Meyerbeer took particular care over the first London and Berlin productions. He travelled to London to check the singers and production for the original version, and requested that the German translation for Berlin be undertaken by the poet Ludwig Rellstab, strongly recommending that Taglioni and her father Fillipo be re-engaged, and that Ciceri's sets should be reproduced. Although Taglioni danced and the sets were retained, the translation was eventually carried out by Meyerbeer's friend Theodor Hell. Meyerbeer wrote additional ballet music for Taglioni for the Berlin production.

The Danish choreographer August Bournonville saw Fitzjames's performance as the Abbess in Paris in 1841, and based his own choreography, which was used in Copenhagen between 1833 and 1863, on this. This choreography, which has been fully preserved, represents the only record of Filippo Taglioni's original.

In 1847 Felix Mendelssohn attended a London performance of Robert – an opera which musically he despised[24] – in order to hear Jenny Lind's British debut, in the role of Alice. The music critic Henry Chorley, who was with him, wrote "I see as I write the smile with which Mendelssohn, whose enjoyment of Mdlle. Lind's talent was unlimited, turned round and looked at me, as if a load of anxiety had been taken off his mind."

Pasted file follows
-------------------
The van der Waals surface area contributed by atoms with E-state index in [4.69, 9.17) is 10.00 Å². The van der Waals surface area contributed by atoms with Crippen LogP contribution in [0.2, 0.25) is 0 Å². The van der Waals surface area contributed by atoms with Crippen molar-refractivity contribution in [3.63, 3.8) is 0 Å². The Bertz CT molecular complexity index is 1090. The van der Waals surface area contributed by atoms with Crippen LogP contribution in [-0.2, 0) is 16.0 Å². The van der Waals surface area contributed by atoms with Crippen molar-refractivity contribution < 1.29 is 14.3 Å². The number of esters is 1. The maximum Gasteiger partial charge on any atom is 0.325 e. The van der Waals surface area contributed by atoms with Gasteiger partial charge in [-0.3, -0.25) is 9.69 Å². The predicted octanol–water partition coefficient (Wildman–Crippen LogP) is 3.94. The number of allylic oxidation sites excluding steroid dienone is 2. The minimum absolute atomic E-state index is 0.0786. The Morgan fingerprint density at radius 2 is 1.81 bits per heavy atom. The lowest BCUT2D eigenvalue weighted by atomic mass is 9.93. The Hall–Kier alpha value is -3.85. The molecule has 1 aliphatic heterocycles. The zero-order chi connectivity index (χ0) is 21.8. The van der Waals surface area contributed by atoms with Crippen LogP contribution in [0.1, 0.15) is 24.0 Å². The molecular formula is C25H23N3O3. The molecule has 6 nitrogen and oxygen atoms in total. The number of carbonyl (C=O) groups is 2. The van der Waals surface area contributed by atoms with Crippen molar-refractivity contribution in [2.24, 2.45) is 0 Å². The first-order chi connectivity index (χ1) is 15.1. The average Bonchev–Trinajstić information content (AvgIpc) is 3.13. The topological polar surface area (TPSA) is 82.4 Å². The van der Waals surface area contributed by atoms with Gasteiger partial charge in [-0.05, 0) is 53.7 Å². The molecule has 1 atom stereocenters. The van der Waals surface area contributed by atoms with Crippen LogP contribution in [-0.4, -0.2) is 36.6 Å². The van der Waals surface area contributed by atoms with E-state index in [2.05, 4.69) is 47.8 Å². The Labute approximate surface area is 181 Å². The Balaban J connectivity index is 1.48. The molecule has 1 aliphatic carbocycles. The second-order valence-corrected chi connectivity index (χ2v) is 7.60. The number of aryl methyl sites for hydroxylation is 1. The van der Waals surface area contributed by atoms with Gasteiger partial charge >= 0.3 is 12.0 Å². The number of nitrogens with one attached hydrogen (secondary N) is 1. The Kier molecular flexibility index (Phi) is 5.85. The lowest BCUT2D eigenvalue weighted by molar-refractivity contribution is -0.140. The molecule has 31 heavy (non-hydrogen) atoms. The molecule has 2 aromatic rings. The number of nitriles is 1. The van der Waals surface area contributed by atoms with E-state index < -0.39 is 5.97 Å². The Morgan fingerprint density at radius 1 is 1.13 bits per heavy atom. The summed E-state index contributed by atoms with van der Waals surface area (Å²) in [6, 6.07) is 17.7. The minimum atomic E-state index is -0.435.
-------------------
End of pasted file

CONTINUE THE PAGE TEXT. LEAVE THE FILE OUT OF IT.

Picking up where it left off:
Twentieth century

During the early twentieth century, Meyerbeer's operas gradually disappeared from the stage, partly due to expense, partly due to their denigration by supporters of Wagnerian opera. In 1898, George Bernard Shaw, in The Perfect Wagnerite, had already cast scorn on Robert and commented that "Nowadays young people cannot understand how anyone could have taken Meyerbeer's influence seriously."

Nevertheless productions of Robert included those in New Orleans and Nice in 1901, Paris (at the Gaité Lyrique) in 1911, Barcelona in 1917, at the Vienna Volksoper in 1921 and Bordeaux in 1928. The first production after the Second World War was in Florence in 1968, a shortened version with a cast including Renata Scotto and Boris Christoff. In 1984 the revival at the Paris Opéra with Rockwell Blake (Robert), Samuel Ramey (Bertram), Walter Donati (Raimbaut), Michèle Lagrange (Alice) and June Anderson (Isabelle) was the first performance there since 1893. In 1999 a new production was mounted at the Prague State Opera.